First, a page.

The long awaited winter is upon us and so is the season of colds, coughs and all kind of seasonal disorders. Staying healthy during this transition in our desert climate is quite a challenge as there is higher risk of getting sick with the drop in temperature. How do we get through this change in seasons without falling ill?
Here are a few tips to help you cope with the change in seasons:
There is notably less moisture in the air during the months from October to February. Make sure you are well hydrated and drink plenty of water to stay healthy. This can help you prevent cracked lips and skin and flush the toxins from your body. It is recommended that you drink at least 8 to 10 glasses of water a day.
2. Eat Plant of Fruits and Vegetables to Boost your immune system
Our immune system can get a shot in the arm from the various vitamins, minerals and phytochemicals that are available in fruits and vegetables. Make sure that you get your five a day and take in plenty of vitamin C in the form of oranges, grapefruit, kiwi, cabbage to keep those irritating colds at bay.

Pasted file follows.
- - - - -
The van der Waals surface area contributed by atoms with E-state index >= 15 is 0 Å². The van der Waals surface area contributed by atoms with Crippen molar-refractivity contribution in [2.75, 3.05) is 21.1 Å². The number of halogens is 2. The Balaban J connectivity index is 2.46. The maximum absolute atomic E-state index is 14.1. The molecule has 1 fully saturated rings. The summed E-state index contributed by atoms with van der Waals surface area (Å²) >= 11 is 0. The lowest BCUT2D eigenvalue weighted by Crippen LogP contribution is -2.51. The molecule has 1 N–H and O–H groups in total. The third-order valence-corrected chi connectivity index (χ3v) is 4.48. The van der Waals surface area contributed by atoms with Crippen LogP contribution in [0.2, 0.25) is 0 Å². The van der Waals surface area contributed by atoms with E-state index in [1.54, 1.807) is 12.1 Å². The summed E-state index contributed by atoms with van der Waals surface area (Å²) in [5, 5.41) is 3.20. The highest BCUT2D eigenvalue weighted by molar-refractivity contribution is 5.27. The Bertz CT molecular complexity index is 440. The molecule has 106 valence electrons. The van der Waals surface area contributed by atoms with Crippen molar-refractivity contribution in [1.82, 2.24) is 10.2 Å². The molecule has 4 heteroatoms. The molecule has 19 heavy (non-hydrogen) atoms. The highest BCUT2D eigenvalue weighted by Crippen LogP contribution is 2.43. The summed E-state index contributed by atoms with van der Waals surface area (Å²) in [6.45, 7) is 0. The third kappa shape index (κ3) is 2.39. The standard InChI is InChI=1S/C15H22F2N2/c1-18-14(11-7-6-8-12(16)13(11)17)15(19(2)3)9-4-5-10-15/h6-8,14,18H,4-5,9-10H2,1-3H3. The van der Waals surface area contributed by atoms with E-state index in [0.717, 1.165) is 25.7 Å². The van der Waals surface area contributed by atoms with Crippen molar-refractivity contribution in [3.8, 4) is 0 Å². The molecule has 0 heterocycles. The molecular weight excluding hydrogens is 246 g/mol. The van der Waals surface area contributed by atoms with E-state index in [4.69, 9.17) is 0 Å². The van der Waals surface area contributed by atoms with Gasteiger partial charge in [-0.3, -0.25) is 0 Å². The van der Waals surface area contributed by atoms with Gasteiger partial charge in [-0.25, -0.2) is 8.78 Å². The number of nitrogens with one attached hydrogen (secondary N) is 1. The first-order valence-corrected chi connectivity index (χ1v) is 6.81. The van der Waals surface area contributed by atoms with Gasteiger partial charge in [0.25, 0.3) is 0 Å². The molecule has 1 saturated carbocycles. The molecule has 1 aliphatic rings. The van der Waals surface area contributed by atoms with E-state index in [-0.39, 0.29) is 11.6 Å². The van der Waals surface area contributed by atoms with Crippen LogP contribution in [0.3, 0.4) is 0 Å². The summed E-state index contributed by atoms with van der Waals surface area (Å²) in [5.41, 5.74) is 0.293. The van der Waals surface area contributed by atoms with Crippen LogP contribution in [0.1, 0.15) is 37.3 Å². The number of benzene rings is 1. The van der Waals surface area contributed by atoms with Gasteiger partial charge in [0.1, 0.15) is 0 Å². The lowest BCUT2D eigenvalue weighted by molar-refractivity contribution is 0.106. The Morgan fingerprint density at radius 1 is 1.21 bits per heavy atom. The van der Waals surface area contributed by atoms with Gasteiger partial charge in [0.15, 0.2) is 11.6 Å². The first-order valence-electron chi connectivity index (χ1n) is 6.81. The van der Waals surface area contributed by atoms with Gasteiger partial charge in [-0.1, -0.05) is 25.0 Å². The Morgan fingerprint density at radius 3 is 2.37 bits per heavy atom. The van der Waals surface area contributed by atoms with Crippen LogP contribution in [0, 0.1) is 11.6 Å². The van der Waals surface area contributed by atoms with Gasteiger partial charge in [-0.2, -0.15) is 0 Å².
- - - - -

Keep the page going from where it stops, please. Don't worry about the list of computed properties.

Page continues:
3. Stay Committed to Exercise.
If you have the habit of a daily walk or jog, don’t let the weather deter. In fact after experiencing temperatures close to the 50 degrees in the summer the weather in the evening is a welcome relief. Stick to your exercise routine to keep your body active and healthy and your mood up.
4. Wear Appropriate Clothing
If you are planning to go out in the evening, it might be a good idea to wear layers. Though it might be warm enough when you leave home, it can get to be very cold later on in the evening. It might be a good idea to take along long pants and sweaters and layer up.
5. Get a Humidifier and Keep tabs on the AC settings:
Getting a humidifier can make a significant difference to maintaining your health in the winter. Humidifier puts moisture back into the air and reduce the ability of airborne viruses to cause flu and reduce the risk of sinus infection. We are used to keeping the airconditioners on at very low temperatures to keep homes cool in the summer. In the winter, with the temperatures dropping outside, you might not even need the airconditioning.
Manju Mathew, an MBA in marketing, completed publisher training courses from the Oxford Brookes University and New York University. She started with marketing and PR roles before moving on to her current position as a full time writer. Currently living in Dubai, her life as an expat has sharpened her observation skills and flair for writing. She enjoys writing about luxury cars like Ferrari, Lamborghini, etc even if she can only dream of owning them.
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